President's Corner

There have been some interesting items in the news this week. The one that grabbed everyone's attention, naturally, was the declaration by an economist at Barclays Bank that the global recession ended in April. The journalist whose report I was listening to also interviewed a strategist at Charles Schwab, who expressed full agreement, citing the behavior of the stock market over the last few weeks as one leading indicator. Other news reports mention the significant reduction in the US housing inventory and Citigroup’s plan for $1 billion of mortgage refinancing.

It will take similar reports and indicators to fully restore confidence and loosen both consumer and business purse strings. And because employment is always a lagging indicator, there will continue to be a degree of uncertainty for some months to come.

Back to that “purse strings” thing - another item that caught my eye this week was in CIO Insight’s electronic news feed. It was a report on a survey conducted by The Information Systems Audit Control Association (ISACA). The results from 500 respondents painted an interesting picture.

While 16% of respondents said they were making “sweeping cuts” in IT spending in 2009, 14% said IT spending would remain the same and 25% said they plan to increase their IT investments this year. That’s almost 40% of organizations whose IT spending is constant or increasing over 2008 levels.

Some other interesting results from that survey highlighted just how focused organizations are on demonstrating value from IT spending.

- 66% of organizations claim that the perceived value of IT varies across different departments in their organization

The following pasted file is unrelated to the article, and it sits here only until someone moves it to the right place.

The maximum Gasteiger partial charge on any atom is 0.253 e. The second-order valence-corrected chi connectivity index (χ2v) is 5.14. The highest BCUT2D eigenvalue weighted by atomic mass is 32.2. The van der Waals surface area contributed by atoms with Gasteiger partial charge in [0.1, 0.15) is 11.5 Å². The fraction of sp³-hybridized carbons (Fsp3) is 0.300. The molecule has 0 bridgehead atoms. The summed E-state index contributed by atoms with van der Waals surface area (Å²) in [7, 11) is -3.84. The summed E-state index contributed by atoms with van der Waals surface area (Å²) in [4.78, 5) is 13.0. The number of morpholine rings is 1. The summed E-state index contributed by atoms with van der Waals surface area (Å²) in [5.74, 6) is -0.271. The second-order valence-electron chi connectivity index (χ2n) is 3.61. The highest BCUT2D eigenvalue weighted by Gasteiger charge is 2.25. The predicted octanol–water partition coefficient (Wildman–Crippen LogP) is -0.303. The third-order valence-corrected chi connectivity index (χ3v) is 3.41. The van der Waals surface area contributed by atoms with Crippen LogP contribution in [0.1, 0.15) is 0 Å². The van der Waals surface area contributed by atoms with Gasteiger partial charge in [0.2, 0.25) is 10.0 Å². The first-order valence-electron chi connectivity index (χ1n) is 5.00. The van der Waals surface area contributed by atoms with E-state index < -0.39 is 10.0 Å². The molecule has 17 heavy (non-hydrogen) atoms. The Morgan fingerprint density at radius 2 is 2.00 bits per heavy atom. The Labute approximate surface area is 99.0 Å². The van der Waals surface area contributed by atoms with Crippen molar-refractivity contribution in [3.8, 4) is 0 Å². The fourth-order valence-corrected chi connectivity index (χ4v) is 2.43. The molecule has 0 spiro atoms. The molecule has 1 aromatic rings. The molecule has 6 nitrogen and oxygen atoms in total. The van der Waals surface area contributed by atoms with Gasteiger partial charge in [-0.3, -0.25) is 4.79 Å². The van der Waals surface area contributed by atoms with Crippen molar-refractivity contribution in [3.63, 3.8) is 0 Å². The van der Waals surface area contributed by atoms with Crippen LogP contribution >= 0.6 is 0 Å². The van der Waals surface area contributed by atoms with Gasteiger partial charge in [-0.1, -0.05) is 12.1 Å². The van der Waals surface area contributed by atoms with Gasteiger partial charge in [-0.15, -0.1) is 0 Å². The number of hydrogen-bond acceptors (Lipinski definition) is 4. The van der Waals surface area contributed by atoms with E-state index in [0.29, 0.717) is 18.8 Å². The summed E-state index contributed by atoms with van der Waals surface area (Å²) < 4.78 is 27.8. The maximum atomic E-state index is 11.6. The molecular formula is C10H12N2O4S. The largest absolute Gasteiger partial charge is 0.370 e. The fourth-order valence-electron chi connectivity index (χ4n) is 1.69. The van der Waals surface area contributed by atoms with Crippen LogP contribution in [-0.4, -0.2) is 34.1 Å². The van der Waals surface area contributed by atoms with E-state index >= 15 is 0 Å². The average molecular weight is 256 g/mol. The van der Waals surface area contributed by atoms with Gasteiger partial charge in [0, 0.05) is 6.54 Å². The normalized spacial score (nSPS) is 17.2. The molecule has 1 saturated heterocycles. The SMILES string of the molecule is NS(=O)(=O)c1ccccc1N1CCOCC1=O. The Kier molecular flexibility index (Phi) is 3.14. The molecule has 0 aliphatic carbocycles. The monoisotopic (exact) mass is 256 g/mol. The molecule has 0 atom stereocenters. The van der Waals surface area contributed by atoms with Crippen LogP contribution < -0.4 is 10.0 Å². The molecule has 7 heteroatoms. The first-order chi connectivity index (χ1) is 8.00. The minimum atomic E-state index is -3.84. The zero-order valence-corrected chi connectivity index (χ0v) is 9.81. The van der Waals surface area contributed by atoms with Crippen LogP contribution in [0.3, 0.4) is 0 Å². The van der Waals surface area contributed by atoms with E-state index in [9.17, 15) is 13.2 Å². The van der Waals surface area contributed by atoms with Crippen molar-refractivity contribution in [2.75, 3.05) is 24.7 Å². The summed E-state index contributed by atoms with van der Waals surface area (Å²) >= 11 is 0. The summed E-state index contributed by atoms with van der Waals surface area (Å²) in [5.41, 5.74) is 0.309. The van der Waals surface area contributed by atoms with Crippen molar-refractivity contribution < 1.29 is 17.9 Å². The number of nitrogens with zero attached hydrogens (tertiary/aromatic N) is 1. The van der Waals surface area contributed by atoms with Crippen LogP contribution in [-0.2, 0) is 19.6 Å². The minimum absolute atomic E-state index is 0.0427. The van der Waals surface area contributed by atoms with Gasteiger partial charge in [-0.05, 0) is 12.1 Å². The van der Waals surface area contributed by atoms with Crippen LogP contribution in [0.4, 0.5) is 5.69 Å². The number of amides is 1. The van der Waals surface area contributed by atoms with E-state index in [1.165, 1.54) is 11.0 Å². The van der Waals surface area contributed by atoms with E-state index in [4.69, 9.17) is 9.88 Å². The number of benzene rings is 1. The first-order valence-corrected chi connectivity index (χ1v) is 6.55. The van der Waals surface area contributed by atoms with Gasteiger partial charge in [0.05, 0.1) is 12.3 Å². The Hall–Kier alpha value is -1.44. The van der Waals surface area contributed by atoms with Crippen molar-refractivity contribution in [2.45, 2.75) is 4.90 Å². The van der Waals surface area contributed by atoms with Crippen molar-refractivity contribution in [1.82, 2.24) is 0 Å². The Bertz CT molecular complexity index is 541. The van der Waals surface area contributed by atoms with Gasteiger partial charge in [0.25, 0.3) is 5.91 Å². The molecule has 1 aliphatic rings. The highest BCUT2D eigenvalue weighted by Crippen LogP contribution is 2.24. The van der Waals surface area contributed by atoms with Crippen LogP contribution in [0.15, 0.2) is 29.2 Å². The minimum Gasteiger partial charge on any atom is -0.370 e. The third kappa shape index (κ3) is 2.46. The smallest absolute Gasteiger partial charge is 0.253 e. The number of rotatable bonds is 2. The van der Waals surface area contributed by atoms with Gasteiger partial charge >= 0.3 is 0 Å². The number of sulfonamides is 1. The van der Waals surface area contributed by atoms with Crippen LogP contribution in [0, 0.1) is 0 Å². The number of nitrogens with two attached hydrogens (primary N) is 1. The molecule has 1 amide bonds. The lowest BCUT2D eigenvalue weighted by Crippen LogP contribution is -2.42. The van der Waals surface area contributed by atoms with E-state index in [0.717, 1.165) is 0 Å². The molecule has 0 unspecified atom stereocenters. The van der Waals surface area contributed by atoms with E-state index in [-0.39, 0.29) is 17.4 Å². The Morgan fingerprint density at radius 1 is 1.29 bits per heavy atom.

- 29% of organizations measure the value of IT investments

- 51% of organizations have a formal system or framework to prioritize IT investments based on value to the   organization

So let’s do a little recursive programming here - back to that “recession” thing.

When economic times are challenging, we as individuals go into protection and survival mode.  We examine our spending, focus on the essentials, and stash our cash as a hedge against unknowns and uncertainties.  Likewise businesses, governments, and other organizations.

But there’s a fundamental difference I’ve observed and one that’s worth examining. When businesses focus on the essentials, one of the first things to go is staff education. When individuals think about survival techniques, honing skills or developing new ones is usually considered an essential.

So why the difference? Does it come back to that “value” thing? Do we need to do a better job of demonstrating the value of on-going IT education to our organizations? It’s worth some serious thought.

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